Freedom of Conscience

AuthorRichard Moon
ProfessionFaculty of Law, University of Windsor
Despite the courts’ formal def‌inition of the scope of freedom of con-
science and religion as encompassing both religious and nonreligious
beliefs, religious beliefs have been at the centre of the section 2(a)
Charter1 jurisprudence. In their section 2(a) decisions, the courts seem
to regard religious beliefs and practices as special or as different from
other, nonreligious, beliefs and practices. The state should remain neu-
tral in matters of religion. It should neither support particular religious
practices nor restrict such practices without adequate reasons. While
the courts have said that freedom of conscience may be breached when
the state restricts a nonreligious practice, it is diff‌icult to f‌ind cases in
which section 2(a) has been successfully used to protect such a prac-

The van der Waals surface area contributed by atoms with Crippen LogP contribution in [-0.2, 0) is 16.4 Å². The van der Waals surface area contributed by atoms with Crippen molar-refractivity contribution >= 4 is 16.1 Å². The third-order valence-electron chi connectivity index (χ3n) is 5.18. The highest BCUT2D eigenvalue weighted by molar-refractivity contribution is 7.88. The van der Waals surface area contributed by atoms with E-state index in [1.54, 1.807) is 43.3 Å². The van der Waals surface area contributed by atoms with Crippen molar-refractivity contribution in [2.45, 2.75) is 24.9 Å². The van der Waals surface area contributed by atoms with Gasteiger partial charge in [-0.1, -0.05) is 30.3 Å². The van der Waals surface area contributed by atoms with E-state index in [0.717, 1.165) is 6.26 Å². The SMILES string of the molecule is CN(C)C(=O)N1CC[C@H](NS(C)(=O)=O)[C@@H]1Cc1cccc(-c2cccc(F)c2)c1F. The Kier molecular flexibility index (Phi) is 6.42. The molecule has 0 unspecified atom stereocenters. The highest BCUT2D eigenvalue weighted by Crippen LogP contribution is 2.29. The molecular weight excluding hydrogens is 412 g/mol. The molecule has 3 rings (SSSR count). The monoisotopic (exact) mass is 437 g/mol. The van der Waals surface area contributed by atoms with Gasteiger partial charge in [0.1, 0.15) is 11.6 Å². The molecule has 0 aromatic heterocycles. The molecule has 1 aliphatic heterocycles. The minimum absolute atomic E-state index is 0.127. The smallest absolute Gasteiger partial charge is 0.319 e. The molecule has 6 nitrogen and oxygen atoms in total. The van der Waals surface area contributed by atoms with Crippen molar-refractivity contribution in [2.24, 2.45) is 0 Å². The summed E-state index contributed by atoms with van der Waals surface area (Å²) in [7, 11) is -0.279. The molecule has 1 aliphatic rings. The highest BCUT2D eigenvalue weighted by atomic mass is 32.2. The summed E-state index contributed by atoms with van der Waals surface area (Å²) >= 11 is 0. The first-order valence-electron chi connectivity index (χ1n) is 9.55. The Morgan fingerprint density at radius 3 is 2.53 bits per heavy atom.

tice. Moreover, the courts appear not to have considered the possibil-
ity that section 2(a) may be breached when the state compels or sup-
ports a nonreligious practice. In other words, freedom of conscience
may sometimes protect the individual’s freedom to “conscience” (her
freedom from interference with her fundamental commitments) but not
1 Canadian Charter of Rights and Freedoms, Part 1 of the Constitution Act, 1982, be-
ing Schedule B to the Canada Act 1982 (UK), 1982, c 11 [Charter].

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